plus Flinders’ innovator sleeps his way to success
how to deliver open data
and computer says no: what went wrong with CRC bids
Free to read felines
“Open Access is about making scholarly publications freely available to everyone. We live in a world where we can access information immediately – from breaking news, to celebrity gossip, to grumpy cats,” writes Ginny Barbour and colleagues from QUT. Quite right, and when a journal of grumpy cat studies starts it should be accessible to all.
The first women in science citation awards are on at ANU today, supported by Clarivate Analytics, (what was Thomson Reuters IP, CMM October 5) . Highly cited researchers have been announced since 2001 but this is the first specific celebration of early and mid career achieving women in Australian research. The index was compiled from data in the Web of Science core collection and is based on papers in the top 10 per cent for citations, adjusted for discipline and other factors. The winners are;
Rachel Wood, ANU, archaeological science, Jin Teng, CSIRO climate modelling, Susan Sharma, Deakin University, financial econometrics, Emma Kowal, Deakin, cultural & medical anthropology, Zoe Bainbridge, James Cook University, environmental science & management, Annie Lau, Macquarie University, health informatics, Ute Knoch, University of Melbourne, applied linguistics, Alize Ferrari, University of Queensland, psychiatric epidemiology, Margaret Mayfield, University of Queensland, plant ecology, Eugenia Sampayo, University of Queensland, marine ecology, Julie Schneider, University of Sydney, health sciences, Delphine Lannuzel, University of Tasmania, chemical & biological oceanography.
The UNSW robot soccer squad has lost China’s RoboCup Challenge to the University of Texas, Austin. The Australians went down (literally-robots fall over a bit) seven – three in Beijing.
Computer says no
There are just three bids are in the running for one of the three Cooperative Research Centres expected to be awarded in the current round. So what happened to the other four bids shortlisted? Good question, one that those teams would like answered.
Apparently bids were due last Friday but when at least two of the four tried to lodge the Department of Industry, Innovation and Science computer system rejected them. It seems there were a range of reasons, one bid left cells with no numbers in them blank, instead of including a zero as required by the department’s system, which is not universally celebrated for efficiency. But no matter, the bid teams scrambled to meet the demands of the picky programme, only to find that when they did the system shut down at 5pm and having officially missed the deadline they were formally fritzed.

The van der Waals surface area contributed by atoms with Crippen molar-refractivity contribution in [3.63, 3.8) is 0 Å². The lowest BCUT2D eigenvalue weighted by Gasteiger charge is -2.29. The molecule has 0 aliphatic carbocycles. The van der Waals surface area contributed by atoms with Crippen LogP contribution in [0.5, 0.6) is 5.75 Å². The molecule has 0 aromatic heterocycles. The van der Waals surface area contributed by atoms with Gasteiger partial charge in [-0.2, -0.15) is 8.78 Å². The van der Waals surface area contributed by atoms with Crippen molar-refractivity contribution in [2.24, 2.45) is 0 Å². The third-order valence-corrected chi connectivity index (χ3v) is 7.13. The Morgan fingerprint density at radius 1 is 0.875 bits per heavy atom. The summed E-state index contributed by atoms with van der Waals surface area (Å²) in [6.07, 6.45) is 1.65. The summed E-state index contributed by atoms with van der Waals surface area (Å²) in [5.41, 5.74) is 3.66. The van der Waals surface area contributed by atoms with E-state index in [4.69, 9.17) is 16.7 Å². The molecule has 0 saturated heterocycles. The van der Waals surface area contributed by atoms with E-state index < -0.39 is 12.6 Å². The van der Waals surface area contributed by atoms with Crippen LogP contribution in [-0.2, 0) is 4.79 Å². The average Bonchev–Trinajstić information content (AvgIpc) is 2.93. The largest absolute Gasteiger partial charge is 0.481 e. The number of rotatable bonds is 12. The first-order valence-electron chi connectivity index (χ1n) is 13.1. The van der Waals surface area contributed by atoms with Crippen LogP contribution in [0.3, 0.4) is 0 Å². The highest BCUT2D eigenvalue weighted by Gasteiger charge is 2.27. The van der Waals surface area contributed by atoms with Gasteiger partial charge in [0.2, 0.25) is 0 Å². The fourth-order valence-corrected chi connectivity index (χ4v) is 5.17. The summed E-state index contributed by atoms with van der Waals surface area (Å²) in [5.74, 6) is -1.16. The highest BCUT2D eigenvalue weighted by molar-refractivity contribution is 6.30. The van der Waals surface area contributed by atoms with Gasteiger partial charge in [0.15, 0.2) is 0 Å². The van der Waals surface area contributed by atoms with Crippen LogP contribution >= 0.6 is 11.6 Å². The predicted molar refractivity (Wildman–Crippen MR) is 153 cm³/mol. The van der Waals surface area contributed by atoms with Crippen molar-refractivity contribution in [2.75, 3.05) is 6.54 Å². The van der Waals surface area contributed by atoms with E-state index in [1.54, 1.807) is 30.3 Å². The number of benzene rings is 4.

This is being seen as a technology fail – close observers of some of the bids say that they were trying to file hours before the deadline but that the department’s system was always slow and sometimes threw users out. “If there were 7000 bids perhaps this would be understandable, but seven!” says one. As of yesterday bidders had not been definitively told if their months of work in pursuit of hundreds of millions of funding will actually be accepted to go to the final round. If it is bidders will be interviewed about their proposals, by people. It will be a change to the temperamental technology.
Another quantum hero
ARC Laureate Fellow Lloyd Hollenberg from the University of Melbourne is the Royal Society of Victoria’s 2016 science medallist. Professor Hollenberg’s is deputy to director Michelle Simmons of the Australian Research Council’s Centre for Quantum Computation and Communication Technology.
No, not league tables, rating as in charging council rates. In NSW a review of how local government taxes are assessed is looking at ending the exemption for some university activities. The Independent Pricing and Regulatory Tribunal is thinking about basing exemptions on land use rather than ownership. While this would mean land used by universities for “educational purposes” stayed exempt from council rates student housing and commercial services wouldn’t. CMM hears this isn’t going down well among universities but with IPART due to report in December it’s getting late to mount a case for the status quo.
Fix a date
Researchers sweating on imminent National Health and Medical Research Council grants wonder when the announcements will be made, same as they do every year. This strikes NHMRC fellow Tim Moss as unfair and he has created a petition requesting the council to announce a date and stick to it each year. “It is disrespectful of researchers that outcomes of decisions that so greatly affect their livelihoods should be announced ad hoc. It is unfair that researchers are left in limbo. Their applications are submitted before deadlines known months in advance,” it states. Quite right – everybody knows that doctors always keep you waiting.